College Football Playoffs (12/10/13)

By John Ewing
Would college football's National Championship game feature Florida State and Auburn if we had a playoff? Using's Bracket Simulator we look at what a 16-team playoff would look like.

Conference Championship Week has brought clarity to a wild college football season. The BCS system seems to have picked the two most deserving teams to play in the title game. But do you feel satisfied that the winner of the BCS National Championship game is truly the best team in the country?
The four-team College Football Playoff begins in 2014 but if we are going to have a playoff, shouldn’t we have a playoff?
A 16-team playoff would fulfill all of our needs. First, it would include all conference champions. At the beginning of the season every team in the FBS would have a clear path to the national title, win your conference and you are in the hunt. Second, six at-large bids would be awarded guaranteeing that the truly elite teams in the country are in the postseason.
If we used this format we would get the following 16-team playoff:
Note: We used the current BCS Standings to seed each team
  • No. 1 Florida State vs. No. 16 UL-Lafayette
  • No. 8 Missouri vs. No. 9 South Carolina
  • No. 5 Stanford vs. No. 12 Central Florida
  • No. 4 Michigan State vs. No. 13 Fresno State
  • No. 6 Baylor vs. No. 11 Oklahoma
  • No. 3 Alabama vs. No. 14 Bowling Green
  • No. 7 Ohio State vs. No. 10 Oregon
  • No. 2 Auburn vs. No. 15 Rice
In this playoff, the entire top 10 of the BCS is included with only three teams (Bowling Green, Rice, and UL-Lafayette) ranking outside the BCS top 25. The SEC has four representatives, the most of any conference.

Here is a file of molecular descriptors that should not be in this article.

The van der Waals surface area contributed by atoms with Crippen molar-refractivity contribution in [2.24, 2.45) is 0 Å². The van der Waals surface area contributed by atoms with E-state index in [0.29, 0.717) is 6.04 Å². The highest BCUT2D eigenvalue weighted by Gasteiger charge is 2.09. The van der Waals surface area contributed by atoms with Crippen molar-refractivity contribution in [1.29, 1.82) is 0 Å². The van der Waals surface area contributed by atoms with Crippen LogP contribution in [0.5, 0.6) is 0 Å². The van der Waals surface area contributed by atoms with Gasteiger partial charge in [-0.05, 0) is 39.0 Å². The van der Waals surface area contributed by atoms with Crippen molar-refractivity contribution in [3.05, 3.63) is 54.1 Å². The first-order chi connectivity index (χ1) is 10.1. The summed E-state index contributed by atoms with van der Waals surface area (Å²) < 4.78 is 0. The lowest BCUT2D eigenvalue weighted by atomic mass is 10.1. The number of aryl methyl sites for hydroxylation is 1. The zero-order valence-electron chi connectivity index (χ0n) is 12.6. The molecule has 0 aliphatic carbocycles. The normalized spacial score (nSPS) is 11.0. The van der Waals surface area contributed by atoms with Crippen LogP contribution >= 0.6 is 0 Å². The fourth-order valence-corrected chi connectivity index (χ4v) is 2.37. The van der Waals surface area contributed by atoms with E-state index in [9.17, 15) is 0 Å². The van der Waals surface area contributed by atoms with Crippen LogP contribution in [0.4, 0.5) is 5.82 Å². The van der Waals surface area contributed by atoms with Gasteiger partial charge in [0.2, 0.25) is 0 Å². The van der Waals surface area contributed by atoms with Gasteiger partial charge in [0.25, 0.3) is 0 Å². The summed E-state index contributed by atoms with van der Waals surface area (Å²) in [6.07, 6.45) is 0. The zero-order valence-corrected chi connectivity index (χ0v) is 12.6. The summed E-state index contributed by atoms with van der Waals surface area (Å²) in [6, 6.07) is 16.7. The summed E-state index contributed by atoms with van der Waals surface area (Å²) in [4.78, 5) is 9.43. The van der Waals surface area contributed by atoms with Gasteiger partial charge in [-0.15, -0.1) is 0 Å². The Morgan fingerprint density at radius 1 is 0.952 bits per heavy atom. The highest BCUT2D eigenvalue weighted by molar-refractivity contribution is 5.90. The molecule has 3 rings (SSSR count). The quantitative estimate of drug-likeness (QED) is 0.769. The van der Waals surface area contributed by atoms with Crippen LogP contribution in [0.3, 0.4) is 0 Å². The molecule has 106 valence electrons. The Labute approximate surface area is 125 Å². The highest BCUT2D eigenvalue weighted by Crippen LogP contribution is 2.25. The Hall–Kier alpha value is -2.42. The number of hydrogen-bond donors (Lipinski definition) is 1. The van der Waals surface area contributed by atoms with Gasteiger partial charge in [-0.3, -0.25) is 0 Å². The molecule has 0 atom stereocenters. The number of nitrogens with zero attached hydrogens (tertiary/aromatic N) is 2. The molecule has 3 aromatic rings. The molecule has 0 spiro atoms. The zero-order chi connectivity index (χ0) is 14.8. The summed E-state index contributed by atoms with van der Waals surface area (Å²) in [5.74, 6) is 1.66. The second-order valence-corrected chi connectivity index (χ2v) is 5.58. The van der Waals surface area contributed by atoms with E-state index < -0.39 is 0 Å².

The only real drawback to this format is some unfortunate, same conference, matchups in the first round. Missouri plays South Carolina and Baylor faces off against Oklahoma.
As is the case with March Madness, seed and path to the title game make all the difference. Florida State has a favorable route to the title which includes a Sweet 16 matchup against the weakest team in the field, Louisiana Lafayette which ranks 95th in our Power Rankings. The Seminoles also will not face one of our top four teams until the championship game. As a result, Florida State is the only team with a greater than 50% chance to reach the Final Four and is more likely to win it all than the next top three seeds combined.
After 50,000 simulations of the 16-team college football playoff, the most likely National Champion is the Florida State Seminoles winning 29.1% of all simulated tournaments. In the most likely National Championship game, Florida State defeats Alabama 62.8% of the time by an average score of 31-23.
Odds for each team to advance to and win the championship based on 50,000 simulations of a 16-team college football playoff tournament (all games played on a neutral field). 

Seed Team Elite 8 Final 4 Title Game Championship
1 Florida St. 92.8% 66.6% 44.9% 29.1%
16 UL-Laf 7.2% 0.5% 0.1% 0.0%
8 Mizzou 54.2% 18.8% 9.3% 4.7%
9 SC 45.8% 14.1% 6.4% 2.7%
5 Stanford 68.2% 41.5% 19.2% 10.5%
12 UCF 31.8% 13.1% 3.5% 1.5%
4 MSU 74.0% 37.5% 15.2% 7.5%
13 Fresno St. 26.0% 7.9% 1.4% 0.3%
6 Baylor 62.6% 34.4% 19.2% 9.0%
11 Oklahoma 37.4% 15.5% 7.1% 2.4%
3 Alabama 72.4% 40.5% 22.0% 10.2%
14 BGSU 27.6% 9.6% 3.2% 0.8%
7 Ohio St. 46.8% 24.1% 12.2% 5.1%
10 Oregon 53.2% 30.8% 16.1% 7.1%
2 Auburn 73.8% 38.4% 18.3% 8.7%
15 Rice 26.2% 6.7% 1.9% 0.4%

As is customary in tournament play, upsets occur. In the first round of our 16-team tournament, No. 10 Oregon defeats No. 7 Ohio State. Styles make fights and Oregon’s up-tempo offense would prove too much for the Buckeyes (Ducks win 55% of the time 40-36).
Another notable outcome of this tournament would occur in the Final Four. One semifinal would be a rematch of the Iron Bowl but this time Alabama would be projected to best Auburn 53% of the time by an average score of 36-34.
What do you think the College Football Playoff would look like? Are you curious what a 4, 8, 16, 32, or 64 team tournament would look like?’s Bracket Simulator gives you the power to simulate the postseason for any sport, not just college football. Try it out!